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IRIS Plus 2006-3: Protection of Minors from Harmful Information in the Law of Post-Soviet States

Author: Anna Belitskaya, Moscow Media Law and Policy Centre

Published: 01/06/2006

What is pornography? Are not there limits to showing violence on television screens? What mass media content endangers morality?

If it is already difficult to answer these questions for oneself, how much more of a challenge is it to answer them for and on behalf of our children?

Obviously, finding the right yardstick for what to prohibit is crucial. Yet when it comes to measuring morals and values the phrase "different folks, different strokes" holds very true. That global mass media meet with a huge variety of cultural, religious, historical and political backgrounds makes what already varies within a homogenous environment even more diverse.

Once the yardstick is found, the procedures for monitoring and enforcing the standards must be determined. It is necessary to decide who is responsible for the control envisaged, what media outlets are to be monitored and what control system is suitable for the different technologies in use.

And this is still not the end of the story. The need to limit media content in order to protect minors arises only because information flow exists in the first place. And that it exists reflects the welcomed implementation, in principle, of the Human Right to receive and impart information. This very right, however, has to be balanced with conflicting interests such as the physical and moral well being of children. At the same time, the right to information has to be protected against unjustified curtailment, or – to put it more bluntly – against states exercising censorship under the pretext of the protection of youth.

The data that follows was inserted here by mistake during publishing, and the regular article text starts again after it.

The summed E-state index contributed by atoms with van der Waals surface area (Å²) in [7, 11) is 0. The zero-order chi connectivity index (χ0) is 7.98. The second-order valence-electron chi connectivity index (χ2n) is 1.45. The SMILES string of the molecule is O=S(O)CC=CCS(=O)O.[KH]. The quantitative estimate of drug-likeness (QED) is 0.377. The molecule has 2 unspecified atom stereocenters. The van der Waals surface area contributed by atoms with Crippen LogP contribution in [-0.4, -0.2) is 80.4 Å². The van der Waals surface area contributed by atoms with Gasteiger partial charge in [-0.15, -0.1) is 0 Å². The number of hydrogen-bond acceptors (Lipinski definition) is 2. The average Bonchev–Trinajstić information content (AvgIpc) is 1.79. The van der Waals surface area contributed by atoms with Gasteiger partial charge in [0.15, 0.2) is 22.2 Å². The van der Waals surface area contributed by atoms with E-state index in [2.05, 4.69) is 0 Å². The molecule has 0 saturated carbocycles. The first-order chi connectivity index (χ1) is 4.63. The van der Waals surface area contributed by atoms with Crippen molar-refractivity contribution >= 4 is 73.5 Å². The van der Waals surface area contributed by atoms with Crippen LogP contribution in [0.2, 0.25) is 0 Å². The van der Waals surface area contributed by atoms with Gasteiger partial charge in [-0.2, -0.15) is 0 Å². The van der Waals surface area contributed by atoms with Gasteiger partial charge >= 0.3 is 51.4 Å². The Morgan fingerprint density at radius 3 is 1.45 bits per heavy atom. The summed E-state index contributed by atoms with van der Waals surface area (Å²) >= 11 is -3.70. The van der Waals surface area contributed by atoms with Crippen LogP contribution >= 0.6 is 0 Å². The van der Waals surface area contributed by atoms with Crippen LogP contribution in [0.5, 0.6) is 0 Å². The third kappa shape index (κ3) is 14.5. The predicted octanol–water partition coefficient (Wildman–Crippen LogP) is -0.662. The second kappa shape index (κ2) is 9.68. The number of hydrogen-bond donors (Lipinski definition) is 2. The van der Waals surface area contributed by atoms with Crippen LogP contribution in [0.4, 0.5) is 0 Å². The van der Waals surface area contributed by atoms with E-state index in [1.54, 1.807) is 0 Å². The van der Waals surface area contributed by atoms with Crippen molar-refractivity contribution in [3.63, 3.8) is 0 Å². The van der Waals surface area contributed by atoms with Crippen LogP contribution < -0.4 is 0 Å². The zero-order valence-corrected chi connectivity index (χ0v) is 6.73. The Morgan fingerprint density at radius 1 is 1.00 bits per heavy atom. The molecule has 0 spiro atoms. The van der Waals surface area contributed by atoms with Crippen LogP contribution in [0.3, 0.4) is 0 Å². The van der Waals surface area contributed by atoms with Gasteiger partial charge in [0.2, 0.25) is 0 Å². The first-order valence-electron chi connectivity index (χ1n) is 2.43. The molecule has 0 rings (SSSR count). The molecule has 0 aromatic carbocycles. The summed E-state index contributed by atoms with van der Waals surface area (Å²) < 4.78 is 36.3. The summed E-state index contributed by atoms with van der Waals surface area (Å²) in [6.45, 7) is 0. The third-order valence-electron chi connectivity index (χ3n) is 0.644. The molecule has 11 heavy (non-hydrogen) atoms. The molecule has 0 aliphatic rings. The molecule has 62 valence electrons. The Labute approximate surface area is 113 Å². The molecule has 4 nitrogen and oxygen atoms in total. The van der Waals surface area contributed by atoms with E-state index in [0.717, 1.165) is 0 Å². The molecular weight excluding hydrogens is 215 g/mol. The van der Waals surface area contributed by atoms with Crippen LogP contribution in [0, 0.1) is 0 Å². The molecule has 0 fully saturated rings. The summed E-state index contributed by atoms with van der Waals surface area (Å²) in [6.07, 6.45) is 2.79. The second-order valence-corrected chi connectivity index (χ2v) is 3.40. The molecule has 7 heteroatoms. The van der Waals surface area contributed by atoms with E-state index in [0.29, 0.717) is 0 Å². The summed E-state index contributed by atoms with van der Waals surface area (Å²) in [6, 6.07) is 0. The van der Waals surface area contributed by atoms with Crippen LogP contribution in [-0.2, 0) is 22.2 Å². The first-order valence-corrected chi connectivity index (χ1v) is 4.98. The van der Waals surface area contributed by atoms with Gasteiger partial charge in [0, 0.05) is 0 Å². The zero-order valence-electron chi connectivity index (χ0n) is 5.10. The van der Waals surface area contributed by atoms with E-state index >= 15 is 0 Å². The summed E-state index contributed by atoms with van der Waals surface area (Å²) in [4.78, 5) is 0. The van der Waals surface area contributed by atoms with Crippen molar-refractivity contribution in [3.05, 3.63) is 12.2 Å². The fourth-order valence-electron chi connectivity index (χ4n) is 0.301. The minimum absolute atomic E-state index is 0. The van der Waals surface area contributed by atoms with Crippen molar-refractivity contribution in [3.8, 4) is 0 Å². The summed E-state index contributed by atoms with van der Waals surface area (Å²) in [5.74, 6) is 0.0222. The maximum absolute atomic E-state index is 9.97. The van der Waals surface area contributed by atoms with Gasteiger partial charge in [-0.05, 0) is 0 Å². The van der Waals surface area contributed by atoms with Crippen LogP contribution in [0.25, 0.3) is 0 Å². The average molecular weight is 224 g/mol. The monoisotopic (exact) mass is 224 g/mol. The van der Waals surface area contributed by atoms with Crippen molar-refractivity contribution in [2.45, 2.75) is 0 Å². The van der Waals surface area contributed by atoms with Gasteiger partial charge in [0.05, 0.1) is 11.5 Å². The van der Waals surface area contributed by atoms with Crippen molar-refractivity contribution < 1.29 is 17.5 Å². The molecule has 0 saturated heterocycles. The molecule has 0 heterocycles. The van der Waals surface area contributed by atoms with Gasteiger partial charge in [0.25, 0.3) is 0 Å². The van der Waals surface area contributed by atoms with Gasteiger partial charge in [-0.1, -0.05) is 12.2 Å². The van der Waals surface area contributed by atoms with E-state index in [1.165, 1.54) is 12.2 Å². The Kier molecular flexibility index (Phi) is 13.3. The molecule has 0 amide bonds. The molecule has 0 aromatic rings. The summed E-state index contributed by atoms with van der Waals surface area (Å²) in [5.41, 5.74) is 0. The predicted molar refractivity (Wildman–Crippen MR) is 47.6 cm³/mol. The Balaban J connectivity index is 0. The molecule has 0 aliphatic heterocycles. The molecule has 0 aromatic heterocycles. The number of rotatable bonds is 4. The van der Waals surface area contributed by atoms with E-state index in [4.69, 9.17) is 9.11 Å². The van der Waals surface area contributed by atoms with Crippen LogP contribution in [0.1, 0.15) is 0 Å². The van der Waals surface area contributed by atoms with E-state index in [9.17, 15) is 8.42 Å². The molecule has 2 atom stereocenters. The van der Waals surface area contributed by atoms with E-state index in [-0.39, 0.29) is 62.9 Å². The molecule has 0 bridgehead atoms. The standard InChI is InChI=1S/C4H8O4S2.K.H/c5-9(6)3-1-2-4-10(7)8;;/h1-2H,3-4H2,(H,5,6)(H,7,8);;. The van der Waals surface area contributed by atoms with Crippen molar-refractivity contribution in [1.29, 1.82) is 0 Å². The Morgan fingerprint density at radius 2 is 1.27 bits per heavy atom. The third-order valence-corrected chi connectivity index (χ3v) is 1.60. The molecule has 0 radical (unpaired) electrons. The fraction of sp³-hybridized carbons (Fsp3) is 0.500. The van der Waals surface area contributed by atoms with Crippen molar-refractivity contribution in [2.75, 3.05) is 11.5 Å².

In short, writing on the protection of minors from harmful information in the law can cover many angles. The angle chosen in this IRIS plus is to inform about the difficulties of establishing standards, procedures and justified limits to the right to information in countries with a more recent tradition of free mass media and the challenges they pose for protecting the youth.